Category Archives: Other

Tsomoriri, Ladakh: Nomads, Altitude and Yaks

I’ve been terribly delinquent at organizing my pictures from last fall’s trip to the Ladakh region of India. The trip was originally intended to include Kashmir, but last summer’s rioting and stonings convinced my group to stay east of there in Ladakh. The upside was a more in-depth tour of Ladakh.

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Our local driver convinced this nomad lady to put on her ceremonial formalwear for us to see. She wasn’t eager to have her picture taken, so she wouldn’t come fully out of her tent, and I only had a minute.

 

Compared with the U.S., India has 4 times as many people on 1/3 as many square miles.  But Ladakh — the very mountainous far-north region near the Pakistan border — is mostly isolated small towns and villages.  The mountains were bare and stark — not simply like mountains above a tree line, but like a mostly barren desert that happened to have 23,000 foot peaks.  I spent a few nights in tent camps at 13,000 to 15,000 feet.

The sparse villages of the various areas within Ladakh have very distinctive and varied tribal cultures and ethnicities.  One of the more interesting stops visited a nomad camp near the remote village of Korzok on Lake Tsomoriri, a long day’s drive southeast of Leh. These nomadic people move a couple of times a year – taking their herds of sheep, goats, and yaks to better grazing   Their tent homes are made of yak-wool, and when it’s time to move, the yaks themselves carry the tents (and everything else).

We camped just one night at the lake; it’s at 15,000 feet elevation and chilly even in the fancy tents they had set up for us. One of our drivers was from the area, so he knew their dialect and convinced them to let us into their tents to really see how they lived. They were surprisingly roomy and full of rugs. My brief curiosity about where the rugs came from was immediately satisfied when I saw one of the women patiently weaving a yak wool rug.

 

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Those pictures of the young mother and her kids around their tent make me think of the Dorothea Lange iconic depression-era photograph of the “Migrant Mother,” Florence Thompson. Lange’s work was famous for showing the world the startling struggles of 1930s American nomads. The living conditions of these Ladakhis may appear to be surprisingly similar, but that’s probably deceptive. Lange photographed people in a crisis, but this is a way of life for the Ladakhi nomads, and they seem very capable of providing food and shelter much as their ancestors have for centuries.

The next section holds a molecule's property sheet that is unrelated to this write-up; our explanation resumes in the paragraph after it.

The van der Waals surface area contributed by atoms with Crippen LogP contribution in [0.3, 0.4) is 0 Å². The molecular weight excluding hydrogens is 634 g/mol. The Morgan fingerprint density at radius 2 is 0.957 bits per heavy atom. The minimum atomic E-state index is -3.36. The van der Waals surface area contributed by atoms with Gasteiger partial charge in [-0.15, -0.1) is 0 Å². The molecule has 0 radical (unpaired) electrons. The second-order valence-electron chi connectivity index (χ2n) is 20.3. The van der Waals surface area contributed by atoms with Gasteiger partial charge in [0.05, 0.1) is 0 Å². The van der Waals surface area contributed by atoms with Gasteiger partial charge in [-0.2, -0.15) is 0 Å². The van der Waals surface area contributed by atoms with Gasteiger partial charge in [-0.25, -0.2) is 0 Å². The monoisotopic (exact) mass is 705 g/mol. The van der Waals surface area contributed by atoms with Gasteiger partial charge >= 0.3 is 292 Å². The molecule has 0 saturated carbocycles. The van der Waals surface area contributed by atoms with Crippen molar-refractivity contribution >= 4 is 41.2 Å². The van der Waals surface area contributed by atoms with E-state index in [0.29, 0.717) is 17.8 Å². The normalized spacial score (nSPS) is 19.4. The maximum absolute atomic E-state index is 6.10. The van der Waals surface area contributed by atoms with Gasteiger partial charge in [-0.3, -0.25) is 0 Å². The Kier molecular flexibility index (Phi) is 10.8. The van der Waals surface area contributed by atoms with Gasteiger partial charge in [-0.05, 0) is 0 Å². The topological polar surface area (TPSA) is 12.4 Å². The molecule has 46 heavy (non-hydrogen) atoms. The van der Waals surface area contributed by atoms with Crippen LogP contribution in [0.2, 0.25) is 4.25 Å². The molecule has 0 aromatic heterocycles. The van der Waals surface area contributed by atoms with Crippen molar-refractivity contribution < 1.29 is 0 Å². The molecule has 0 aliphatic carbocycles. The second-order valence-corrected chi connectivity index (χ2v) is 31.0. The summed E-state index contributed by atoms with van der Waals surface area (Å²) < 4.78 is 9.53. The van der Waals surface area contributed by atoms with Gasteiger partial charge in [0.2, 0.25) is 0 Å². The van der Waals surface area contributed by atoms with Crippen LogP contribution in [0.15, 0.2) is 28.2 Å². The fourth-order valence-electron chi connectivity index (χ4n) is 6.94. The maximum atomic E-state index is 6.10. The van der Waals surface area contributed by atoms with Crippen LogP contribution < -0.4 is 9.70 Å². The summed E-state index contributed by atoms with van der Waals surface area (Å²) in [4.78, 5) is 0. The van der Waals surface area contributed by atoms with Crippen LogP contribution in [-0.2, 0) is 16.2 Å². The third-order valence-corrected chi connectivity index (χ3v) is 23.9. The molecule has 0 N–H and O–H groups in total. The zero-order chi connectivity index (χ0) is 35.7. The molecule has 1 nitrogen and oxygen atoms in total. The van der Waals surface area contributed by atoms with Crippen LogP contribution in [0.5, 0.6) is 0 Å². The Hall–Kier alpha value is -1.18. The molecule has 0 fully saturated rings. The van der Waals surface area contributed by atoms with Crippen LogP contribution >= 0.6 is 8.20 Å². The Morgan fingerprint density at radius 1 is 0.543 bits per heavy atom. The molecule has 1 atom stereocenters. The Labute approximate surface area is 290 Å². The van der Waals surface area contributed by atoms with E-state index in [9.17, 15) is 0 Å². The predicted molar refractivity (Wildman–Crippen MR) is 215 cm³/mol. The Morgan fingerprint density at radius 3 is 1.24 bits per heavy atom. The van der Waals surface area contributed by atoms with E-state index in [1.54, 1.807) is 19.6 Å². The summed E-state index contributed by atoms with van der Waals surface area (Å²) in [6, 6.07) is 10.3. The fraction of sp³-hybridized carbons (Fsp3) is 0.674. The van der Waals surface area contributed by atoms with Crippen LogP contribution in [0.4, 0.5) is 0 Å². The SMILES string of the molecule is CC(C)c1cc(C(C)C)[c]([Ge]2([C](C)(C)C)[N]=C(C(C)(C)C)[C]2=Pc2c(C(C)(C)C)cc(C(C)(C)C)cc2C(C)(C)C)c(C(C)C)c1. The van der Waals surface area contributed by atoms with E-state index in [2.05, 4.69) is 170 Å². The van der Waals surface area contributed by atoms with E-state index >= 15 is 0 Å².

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Ladakh, India: Buddha on the Indus

Most of my September trip to India was in the Ladakh region of Jammu & Kashmir, in far north India near the Pakistan border.  Everything there — the people, the terrain, and the religion — looks more like Tibet than India.

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Golden prayer wheels and images of a musical Buddha at the temple entrance at Themisgan Buddhist monastery in the Ladakh region of India.

Hinduism was a primary defining feature of modern India as it was partitioned from Muslim Pakistan in 1947. The names “India” and “Hindu” both come from the same Sanskrit word for the Indus River, which runs through the Ladakh region of far northern India. Somewhat ironically, though, Ladakh is unique in India: most everyone is Buddhist – except for a few Muslims near the Pakistani border.

 

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A young monk serves tea as part of the early morning prayer service at Thiksey monastery in Leh, Ladakh, India.

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Morning prayers inside the assembly room at Rangdum Gompa in Suru Valley, Jammu & Kasmir, India.

The Buddhism practiced here bears little resemblance to the Buddhism I saw last year in Myanmar (Burma). As I described last year, Myanmar’s Theravada Buddhism is a simple philosophy and barely a religion at all. They learn to think good, peaceful thoughts and try to do good things. To the Theravadas, neither Buddha nor anyone else is divine, immortal, or supernatural. They don’t really pray; they meditate. The Burmese monks are humble and quiet, and their monasteries are modest community meeting halls. But everything Buddhist looks very different in Ladakh.

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The statues with 12-armed, horned, and 3-headed Buddhist “protector god” icons are kept covered in drapes.

India’s Buddhism is mostly a form of Mahayana Buddhism – sometimes called Tantric, Tibetan, or Vajrayana. The rituals are elaborate (think chants, horns, drums, and bells). The monasteries are often castle-like (indeed, some are actual former castles), their temples decked with colorful and elaborate tapestries and paintings. Worshipers prostrate themselves as they arrive. There’s a hierarchical pecking order among the cloistered monks and lamas (up to and sometimes including the powerful Dalai Llama). Prayer wheels and prayer flags are everywhere. There are idol-like statues or paintings on the temple walls of various “tantric deities” or “protector gods” – some with multiple heads, a dozen arms, horns, swords and blue skin, wearing voodoo-like human-skull-decorated hats. And that’s not even the strangest part (let’s just say there’s a good deal of unsubtle sexual symbolism). They believe in reincarnation generally, and believe that their high priests are literal reincarnations of their ancient priests. We even heard their version of an end-of-the-world apocalypse.